Apr 30, 2019


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Part 3

Getting Started with GraphQL, Part 3: The Unique Directive

In the previous two articles we explored how to set up your development environment and query your GraphQL schema, then added relationships to your GraphQL queries. In this article we’ll look at the @unique directive, which allows you to add constraints to your GraphQL schema.

To define a simple user type with a uniqueness constraint on the username, you simply add the @unique directive to the username field, and FaunaDB handles creating the index to enforce this constraint.

type User {
 username: String! @unique
}

Import this schema into FaunaDB by creating a database, provisioning a key secret, and uploading it via curl (for detailed instructions see the first article in this series). Alternatively, you can just reuse the secret from the previous article, and your schema will be safely extended with a User type:

curl -u <key-secret>: https://graphql.fauna.com/import --data-binary "@<graphql-schema-filename>"

Now you can inspect the schema via Fauna Shell or GraphQL Playground. Remember to configure the Authorization header in your GraphQL Playground for the current database.

You can list the classes and indexes in your database by launching the shell and issuing this query. To launch the shell directly into your current database, use the --secret command line flag:

fauna shell --secret=<key-secret>

If you started with an empty database, you’ll only have one class and one index:

> Paginate(Union(Classes(), Indexes()))
{ data: [ Class("User"), Index("unique_User_username") ] }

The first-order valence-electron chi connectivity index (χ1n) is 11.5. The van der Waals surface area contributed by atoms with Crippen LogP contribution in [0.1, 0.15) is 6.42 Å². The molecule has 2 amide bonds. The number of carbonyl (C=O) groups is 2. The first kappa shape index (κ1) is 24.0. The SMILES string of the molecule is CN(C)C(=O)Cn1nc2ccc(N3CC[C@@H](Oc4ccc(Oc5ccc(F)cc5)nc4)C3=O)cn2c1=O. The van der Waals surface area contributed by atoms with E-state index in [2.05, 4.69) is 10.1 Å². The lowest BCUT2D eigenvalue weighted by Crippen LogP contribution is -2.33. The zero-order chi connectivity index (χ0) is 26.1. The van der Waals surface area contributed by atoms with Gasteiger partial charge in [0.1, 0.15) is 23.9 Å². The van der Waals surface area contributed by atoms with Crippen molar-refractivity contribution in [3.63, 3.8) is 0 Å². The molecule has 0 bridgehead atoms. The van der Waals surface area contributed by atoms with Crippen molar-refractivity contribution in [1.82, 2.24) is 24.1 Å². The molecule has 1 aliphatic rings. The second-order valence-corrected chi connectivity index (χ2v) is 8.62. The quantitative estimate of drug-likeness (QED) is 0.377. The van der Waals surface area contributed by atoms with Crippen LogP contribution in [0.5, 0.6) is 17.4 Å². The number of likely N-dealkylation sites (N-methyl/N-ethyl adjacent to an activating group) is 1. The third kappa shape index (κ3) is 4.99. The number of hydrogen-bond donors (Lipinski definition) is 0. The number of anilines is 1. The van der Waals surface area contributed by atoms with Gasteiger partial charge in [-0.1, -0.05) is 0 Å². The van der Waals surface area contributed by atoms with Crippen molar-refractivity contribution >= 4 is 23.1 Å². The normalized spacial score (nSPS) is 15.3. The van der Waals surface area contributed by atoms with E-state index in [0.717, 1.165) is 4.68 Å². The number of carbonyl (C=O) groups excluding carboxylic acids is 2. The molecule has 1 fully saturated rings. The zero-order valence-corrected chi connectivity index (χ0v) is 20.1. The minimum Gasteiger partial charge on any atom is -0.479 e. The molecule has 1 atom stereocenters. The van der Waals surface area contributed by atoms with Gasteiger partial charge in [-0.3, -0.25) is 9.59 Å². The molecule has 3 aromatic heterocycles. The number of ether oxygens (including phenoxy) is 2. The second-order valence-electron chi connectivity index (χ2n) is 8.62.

Now let’s inspect the index with the following query:

> Get(Index("unique_User_username"))
{ ref: Index("unique_User_username"),
  ts: 1556578547300000,
 active: true,
 partitions: 1,
 name: 'unique_User_username',
 source: Class("User"),
 data: { gql: {} },
 values: [],
 terms: [ { field: [ 'data', 'username' ] } ],
 unique: true }

We can see in this response that the FaunaDB index is maintaining a uniqueness constraint on the username field. Trying to create users with duplicate usernames will result in an error.

Now let’s switch to the GraphQL Playground (make sure you configure it with the correct Authorization header), and inspect the generated schema. Here are the relevant domain objects (inspect the schema yourself to see some additional boilerplate):

type Mutation {
 createUser(data: UserInput!): User!
 updateUser(
   id: ID!
   data: UserInput!
 ): User
 deleteUser(id: ID!): User
}

type Query {
 findUserByID(id: ID!): User
}

type User {
 _db: _DBMeta!
 username: String!
}

input UserInput {
 username: String!
}

In the next article in this series we’ll see how to create a findUserByUsername GraphQL query that utilizes the generated FaunaDB unique index, as well as learn some additional schema management tricks.

If you enjoyed this topic and want to work on systems and challenges just like this, Fauna is hiring!